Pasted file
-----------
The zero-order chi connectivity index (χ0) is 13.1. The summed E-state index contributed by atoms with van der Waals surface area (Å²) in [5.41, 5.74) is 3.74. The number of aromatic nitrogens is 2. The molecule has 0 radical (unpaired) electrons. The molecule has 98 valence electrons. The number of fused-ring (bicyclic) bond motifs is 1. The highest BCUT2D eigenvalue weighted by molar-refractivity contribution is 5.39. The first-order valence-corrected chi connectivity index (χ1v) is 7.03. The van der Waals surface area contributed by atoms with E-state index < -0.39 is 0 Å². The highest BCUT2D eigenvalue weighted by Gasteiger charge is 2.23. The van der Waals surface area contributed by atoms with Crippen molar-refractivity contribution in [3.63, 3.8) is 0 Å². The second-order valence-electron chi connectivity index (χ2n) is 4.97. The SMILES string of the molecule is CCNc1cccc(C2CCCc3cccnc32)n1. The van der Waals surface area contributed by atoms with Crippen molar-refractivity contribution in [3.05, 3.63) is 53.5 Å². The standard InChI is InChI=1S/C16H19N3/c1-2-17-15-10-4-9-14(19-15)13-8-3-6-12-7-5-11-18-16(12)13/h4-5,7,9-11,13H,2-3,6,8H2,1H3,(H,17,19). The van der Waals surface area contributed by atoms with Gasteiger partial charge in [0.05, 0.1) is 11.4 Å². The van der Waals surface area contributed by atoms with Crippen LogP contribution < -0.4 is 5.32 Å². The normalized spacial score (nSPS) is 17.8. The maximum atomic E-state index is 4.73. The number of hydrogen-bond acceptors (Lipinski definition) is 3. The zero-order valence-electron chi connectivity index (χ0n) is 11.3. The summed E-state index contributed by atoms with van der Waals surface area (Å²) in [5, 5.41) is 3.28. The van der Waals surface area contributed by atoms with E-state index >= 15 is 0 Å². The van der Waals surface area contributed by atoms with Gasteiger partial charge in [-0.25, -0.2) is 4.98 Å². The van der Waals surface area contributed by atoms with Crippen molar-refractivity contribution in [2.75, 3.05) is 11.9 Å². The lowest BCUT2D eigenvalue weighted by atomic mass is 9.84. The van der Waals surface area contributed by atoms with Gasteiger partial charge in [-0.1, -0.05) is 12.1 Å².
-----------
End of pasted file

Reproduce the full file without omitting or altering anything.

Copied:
The zero-order chi connectivity index (χ0) is 13.1. The summed E-state index contributed by atoms with van der Waals surface area (Å²) in [5.41, 5.74) is 3.74. The number of aromatic nitrogens is 2. The molecule has 0 radical (unpaired) electrons. The molecule has 98 valence electrons. The number of fused-ring (bicyclic) bond motifs is 1. The highest BCUT2D eigenvalue weighted by molar-refractivity contribution is 5.39. The first-order valence-corrected chi connectivity index (χ1v) is 7.03. The van der Waals surface area contributed by atoms with E-state index < -0.39 is 0 Å². The highest BCUT2D eigenvalue weighted by Gasteiger charge is 2.23. The van der Waals surface area contributed by atoms with Crippen molar-refractivity contribution in [3.63, 3.8) is 0 Å². The second-order valence-electron chi connectivity index (χ2n) is 4.97. The SMILES string of the molecule is CCNc1cccc(C2CCCc3cccnc32)n1. The van der Waals surface area contributed by atoms with Crippen molar-refractivity contribution in [3.05, 3.63) is 53.5 Å². The standard InChI is InChI=1S/C16H19N3/c1-2-17-15-10-4-9-14(19-15)13-8-3-6-12-7-5-11-18-16(12)13/h4-5,7,9-11,13H,2-3,6,8H2,1H3,(H,17,19). The van der Waals surface area contributed by atoms with Gasteiger partial charge in [0.05, 0.1) is 11.4 Å². The van der Waals surface area contributed by atoms with Crippen LogP contribution < -0.4 is 5.32 Å². The normalized spacial score (nSPS) is 17.8. The maximum atomic E-state index is 4.73. The number of hydrogen-bond acceptors (Lipinski definition) is 3. The zero-order valence-electron chi connectivity index (χ0n) is 11.3. The summed E-state index contributed by atoms with van der Waals surface area (Å²) in [5, 5.41) is 3.28. The van der Waals surface area contributed by atoms with E-state index >= 15 is 0 Å². The van der Waals surface area contributed by atoms with Gasteiger partial charge in [-0.25, -0.2) is 4.98 Å². The van der Waals surface area contributed by atoms with Crippen molar-refractivity contribution in [2.75, 3.05) is 11.9 Å². The lowest BCUT2D eigenvalue weighted by atomic mass is 9.84. The van der Waals surface area contributed by atoms with Gasteiger partial charge in [-0.1, -0.05) is 12.1 Å².